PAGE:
Universities Minister David Willetts has pulled out of a guest lecture at the University of Sussex where students were planning to protest against his appearance.
The Conservative MP was due to speak at the institution next Wednesday but cancelled yesterday, ostensibly to attend a vote in the Commons.
A Facebook event organised by campaign group Occupy Sussex, called “David Willetts Comes to Sussex” said in its description: “We want democratic universities. We want free education. We don't want David Willetts on our campus.”
An email released by SQ Magazine and sent to Sussex’s education officer Juliette Cale said that the MP for Havant was withdrawing due to a “three-line whip” meaning he will be “expected to be available to vote in the Commons”.
The message added: “I am sorry that we have to let you down at such short notice.”
Meanwhile, Sussex University has been told by human rights lawyers that refusing students the right to legal representation is “unlawful”.
The claim from legal officers comes after five students face disciplinary action for their part in a protest last year which originally saw them suspended from the institution.
Following claims of ‘bias’ against former deputy vice-chancellor chair Prof Michael Davies at a hearing in January, the university’s original disciplinary procedure was scrapped and replaced with a new procedure that does not include serious sanctions but also does not give the students the right to legal representation.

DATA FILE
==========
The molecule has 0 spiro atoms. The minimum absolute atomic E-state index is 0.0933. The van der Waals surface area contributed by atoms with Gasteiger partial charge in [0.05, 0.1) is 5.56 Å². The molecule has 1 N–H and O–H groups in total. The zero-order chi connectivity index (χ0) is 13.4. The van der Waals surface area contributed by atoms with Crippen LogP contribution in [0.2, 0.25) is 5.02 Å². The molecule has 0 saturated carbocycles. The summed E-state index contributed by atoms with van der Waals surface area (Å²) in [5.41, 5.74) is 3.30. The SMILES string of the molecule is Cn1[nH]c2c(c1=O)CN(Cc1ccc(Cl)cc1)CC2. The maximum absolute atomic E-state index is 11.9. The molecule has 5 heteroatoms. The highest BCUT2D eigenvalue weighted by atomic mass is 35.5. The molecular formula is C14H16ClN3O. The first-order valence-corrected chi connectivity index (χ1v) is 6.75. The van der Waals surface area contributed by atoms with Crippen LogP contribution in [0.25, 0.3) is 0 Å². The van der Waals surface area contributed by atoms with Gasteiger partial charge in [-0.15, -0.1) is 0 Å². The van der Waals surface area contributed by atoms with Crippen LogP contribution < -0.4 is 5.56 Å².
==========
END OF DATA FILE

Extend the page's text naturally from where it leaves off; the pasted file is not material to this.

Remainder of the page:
ITN solicitors, which represents three students, wrote to the institution to say its proceedings were a “clear abuse of process” and had been established “outside the relevant regulations”. They said: "We maintain that these proceedings are unlawful. This is because the proceedings amount to a clear abuse of process and have in any event been established outside of the relevant Regulations.
A spokesperson for the university told the Huffington Post UK: “Several students continue to be subject to a disciplinary process, since they are alleged to have breached student regulations.
"Students can have support with them (eg a friend or a students' union rep) but that person does not speak on their behalf. It is a long-standing provision of the discipline regulations agreed by the Student Discipline Committee and Senate that the presence of lawyers for this level of disciplinary case is not necessary or appropriate.”Reuse content